Accumulation of excess cholesterol by intimal arterial smooth muscle cells (SMCs) contributes to the formation of foam cells in atherosclerotic lesions. The purpose of this study was to examine the expression and activity of ATP-binding cassette transporter A1 (ABCA1) in model intimal and medial arterial SMCs, in human atherosclerotic coronary artery intimal and medial layers, and in human intimal and medial SMCs.Methods and Results—
Model intimal arterial SMCs showed increased cholesteryl ester accumulation, absence of apolipoprotein A-I–mediated lipid efflux, markedly diminished ABCA1 expression, and poor apoA-I binding compared with medial-layer SMCs. Total ABCA1 mRNA and SMC-specific ABCA1 protein levels were diminished in the intimal layer compared with the medial layer of atherosclerotic human coronary arteries. Increased expression of ABCA1 by liver X receptor agonist treatment or gene transfection failed to correct apolipoprotein A-I binding, lipid efflux, or high-density lipoprotein particle formation by intima-type SMCs. In addition to impaired ABCA1 expression, intima-type SMCs appear to lack a critical binding factor or factors required for the apolipoprotein A-I–ABCA1 interaction, cholesterol efflux, and high-density lipoprotein particle formation.Conclusion—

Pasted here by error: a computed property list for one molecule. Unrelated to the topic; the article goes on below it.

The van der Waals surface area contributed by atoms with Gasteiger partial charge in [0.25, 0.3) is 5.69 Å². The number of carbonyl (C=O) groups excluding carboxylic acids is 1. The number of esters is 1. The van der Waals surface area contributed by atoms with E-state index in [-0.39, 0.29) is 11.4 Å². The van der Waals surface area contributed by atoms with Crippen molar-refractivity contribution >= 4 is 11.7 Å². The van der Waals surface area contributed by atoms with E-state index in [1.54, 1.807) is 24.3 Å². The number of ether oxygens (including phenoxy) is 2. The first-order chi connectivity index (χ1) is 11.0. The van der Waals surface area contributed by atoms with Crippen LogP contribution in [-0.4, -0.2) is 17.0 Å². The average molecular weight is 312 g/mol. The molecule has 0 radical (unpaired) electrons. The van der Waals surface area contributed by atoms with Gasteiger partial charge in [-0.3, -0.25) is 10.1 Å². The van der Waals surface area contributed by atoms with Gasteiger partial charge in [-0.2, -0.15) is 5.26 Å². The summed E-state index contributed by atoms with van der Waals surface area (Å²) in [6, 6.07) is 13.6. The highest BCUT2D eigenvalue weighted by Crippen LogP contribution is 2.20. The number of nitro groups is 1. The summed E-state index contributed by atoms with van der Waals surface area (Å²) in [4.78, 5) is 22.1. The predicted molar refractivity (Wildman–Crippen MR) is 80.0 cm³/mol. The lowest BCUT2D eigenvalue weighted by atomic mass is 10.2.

ABCA1 expression is reduced in cultured model intimal and human atherosclerotic lesion SMCs, suggesting that reduced ABCA1 activity contributes to smooth muscle foam cell formation in the intima.